A former US intelligence officer pleaded guilty on Wednesday to charges of conspiring to deliver top secret national defence information to China and unlawful retention of classified information.
Jerry Chun Shing Lee was expected to go to trial in federal court this week in Alexandria, Virginia, but a hearing to change his plea was held before US District Judge T.S. Ellis III, who could sentence Lee to a maximum penalty of life in prison.
"I conspired to gather and send secret-level information to the government of the PRC," Lee told Ellis at the end of Wednesday's hearing, using the initials for the People's Republic of China.
Lee acknowledged lying to officials of the US Central Intelligence Agency about the nature of his contacts with agents of China's Ministry of State Security (MSS), the country's CIA counterpart, during a series of interviews with his former employer between 2012 and 2018. Lee was a CIA officer between 1994 and 2007.
A plea agreement struck by the defendant with the government sets the recommended sentence at around 20 years in prison, although Judge Ellis is not bound to accept that advice. The deal also drops two of the three charges against Lee, including that for his retention of classified CIA information after his employment there.
While Lee's contact with MSS agents started shortly before a reported death or imprisonment of 18 to 20 informants the US government had in China, neither Wednesday's hearing nor case documents connect Lee to the loss of these intelligence sources.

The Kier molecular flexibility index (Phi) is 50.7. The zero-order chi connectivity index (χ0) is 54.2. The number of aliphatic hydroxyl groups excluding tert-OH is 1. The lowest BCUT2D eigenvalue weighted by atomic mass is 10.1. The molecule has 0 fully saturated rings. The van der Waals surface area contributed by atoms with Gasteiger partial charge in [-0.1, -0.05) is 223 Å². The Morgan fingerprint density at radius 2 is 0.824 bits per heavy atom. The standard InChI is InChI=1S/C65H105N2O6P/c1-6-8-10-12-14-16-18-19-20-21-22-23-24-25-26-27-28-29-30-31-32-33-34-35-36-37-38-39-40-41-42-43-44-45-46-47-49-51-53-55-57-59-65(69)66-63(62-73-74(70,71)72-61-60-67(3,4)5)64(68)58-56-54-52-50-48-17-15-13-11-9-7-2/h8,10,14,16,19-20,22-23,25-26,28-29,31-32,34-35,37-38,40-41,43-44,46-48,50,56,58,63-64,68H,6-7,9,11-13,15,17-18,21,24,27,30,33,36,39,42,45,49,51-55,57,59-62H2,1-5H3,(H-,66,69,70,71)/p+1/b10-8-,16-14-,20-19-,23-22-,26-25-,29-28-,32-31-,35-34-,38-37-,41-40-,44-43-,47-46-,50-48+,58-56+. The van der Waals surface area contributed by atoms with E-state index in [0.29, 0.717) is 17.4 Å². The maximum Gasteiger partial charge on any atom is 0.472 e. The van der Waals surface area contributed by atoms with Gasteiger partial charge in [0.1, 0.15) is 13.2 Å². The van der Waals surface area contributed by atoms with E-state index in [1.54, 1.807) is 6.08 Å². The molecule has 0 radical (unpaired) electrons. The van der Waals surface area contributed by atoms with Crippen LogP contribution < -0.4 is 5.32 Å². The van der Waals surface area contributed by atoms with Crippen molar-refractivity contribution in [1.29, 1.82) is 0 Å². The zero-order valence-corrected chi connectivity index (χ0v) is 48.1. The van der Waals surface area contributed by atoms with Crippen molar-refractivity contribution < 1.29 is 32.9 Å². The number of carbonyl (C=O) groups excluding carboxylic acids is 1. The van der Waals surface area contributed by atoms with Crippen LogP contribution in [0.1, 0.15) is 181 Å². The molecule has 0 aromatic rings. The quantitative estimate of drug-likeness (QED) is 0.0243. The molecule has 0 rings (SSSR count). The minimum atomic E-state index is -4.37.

The New York Times reported in 2017 that the first signs of trouble that led to the dismantling of the US spy network in China surfaced in 2010. The FBI and the CIA then opened a joint investigation.
Lee is one of three former intelligence officers accused of spying for China in separate cases over the past two years.
Former CIA and Defence Intelligence Agency (DIA) officer Kevin Mallory was found guilty at a trial last year. His sentencing is scheduled for later this month.
Former DIA officer Ron Hansen, now serving a 15-year sentence, pleaded guilty in March.
China is alleged to have given Hong Kong-born Lee a cash gift of US$100,000 (S$136,071) and promised it would "take care of him for life", according to the indictment against him.
In Wednesday's hearing, assistant US attorney Neil Hammerstrom described a series of false statements Lee gave to CIA officials about the nature of his contacts with Chinese agents, including details about how he met them.
Lee told CIA officials that he had stopped travelling to China in 2010 to cut off contact with MSS agents, who approached him at a conference in Shenzhen that year.
However, the CIA's investigation found that Lee met the agents at a business dinner, and that the defendant travelled back to Shenzhen at least twice over the next two years, conclusions that Lee acknowledged as part of his plea agreement.
The probe connected payments made to an HSBC account the defendant opened in Hong Kong to classified information Lee intended to give to the Chinese agents, including a cash deposit of HK$138,000 (S$23,935) made shortly after Lee started his contact with them.
That was "the first of hundreds of thousands of dollars in cash deposits Lee made" until December 2013, according to court documents.
The evidence against Lee also included files found to have been deleted from a thumbnail drive retrieved from a hotel room Lee booked in Honolulu, Hawaii in a court authorised search conducted in 2013.
The files, deleted from the drive by Lee but recovered through an examination of the device, included information about "sensitive CIA operations overseas", Hammerstrom said.
Lee said in Wednesday's hearing that he became a US citizen in 1985. He received a bachelor's degree in international business and a master's degree in human resource management from Hawai'i Pacific University, according to his testimony.
Sentencing for Lee is scheduled for August 23.
This article was first published in South China Morning Post.